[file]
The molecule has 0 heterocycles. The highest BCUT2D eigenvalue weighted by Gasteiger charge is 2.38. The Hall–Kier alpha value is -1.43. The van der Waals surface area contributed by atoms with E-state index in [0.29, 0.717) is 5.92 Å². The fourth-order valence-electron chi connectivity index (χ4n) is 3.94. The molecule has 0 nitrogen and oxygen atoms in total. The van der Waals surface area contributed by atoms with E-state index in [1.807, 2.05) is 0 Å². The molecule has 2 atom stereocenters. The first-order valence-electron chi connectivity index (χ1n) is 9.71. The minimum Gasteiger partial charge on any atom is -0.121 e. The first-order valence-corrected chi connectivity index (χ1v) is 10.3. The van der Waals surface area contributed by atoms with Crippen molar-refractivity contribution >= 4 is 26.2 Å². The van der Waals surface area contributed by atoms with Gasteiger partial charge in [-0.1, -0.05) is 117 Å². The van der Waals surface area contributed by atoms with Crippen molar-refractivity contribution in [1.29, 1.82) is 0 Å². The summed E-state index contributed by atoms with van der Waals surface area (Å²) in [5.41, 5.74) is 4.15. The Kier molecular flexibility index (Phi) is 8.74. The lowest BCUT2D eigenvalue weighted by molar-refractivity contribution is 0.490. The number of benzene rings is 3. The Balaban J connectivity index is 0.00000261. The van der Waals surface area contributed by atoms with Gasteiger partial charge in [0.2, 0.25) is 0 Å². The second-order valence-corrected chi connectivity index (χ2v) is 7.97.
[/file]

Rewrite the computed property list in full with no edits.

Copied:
The molecule has 0 heterocycles. The highest BCUT2D eigenvalue weighted by Gasteiger charge is 2.38. The Hall–Kier alpha value is -1.43. The van der Waals surface area contributed by atoms with E-state index in [0.29, 0.717) is 5.92 Å². The fourth-order valence-electron chi connectivity index (χ4n) is 3.94. The molecule has 0 nitrogen and oxygen atoms in total. The van der Waals surface area contributed by atoms with E-state index in [1.807, 2.05) is 0 Å². The molecule has 2 atom stereocenters. The first-order valence-electron chi connectivity index (χ1n) is 9.71. The minimum Gasteiger partial charge on any atom is -0.121 e. The first-order valence-corrected chi connectivity index (χ1v) is 10.3. The van der Waals surface area contributed by atoms with Crippen molar-refractivity contribution >= 4 is 26.2 Å². The van der Waals surface area contributed by atoms with Gasteiger partial charge in [-0.1, -0.05) is 117 Å². The van der Waals surface area contributed by atoms with Crippen molar-refractivity contribution in [1.29, 1.82) is 0 Å². The summed E-state index contributed by atoms with van der Waals surface area (Å²) in [5.41, 5.74) is 4.15. The Kier molecular flexibility index (Phi) is 8.74. The lowest BCUT2D eigenvalue weighted by molar-refractivity contribution is 0.490. The number of benzene rings is 3. The Balaban J connectivity index is 0.00000261. The van der Waals surface area contributed by atoms with Gasteiger partial charge in [0.2, 0.25) is 0 Å². The second-order valence-corrected chi connectivity index (χ2v) is 7.97.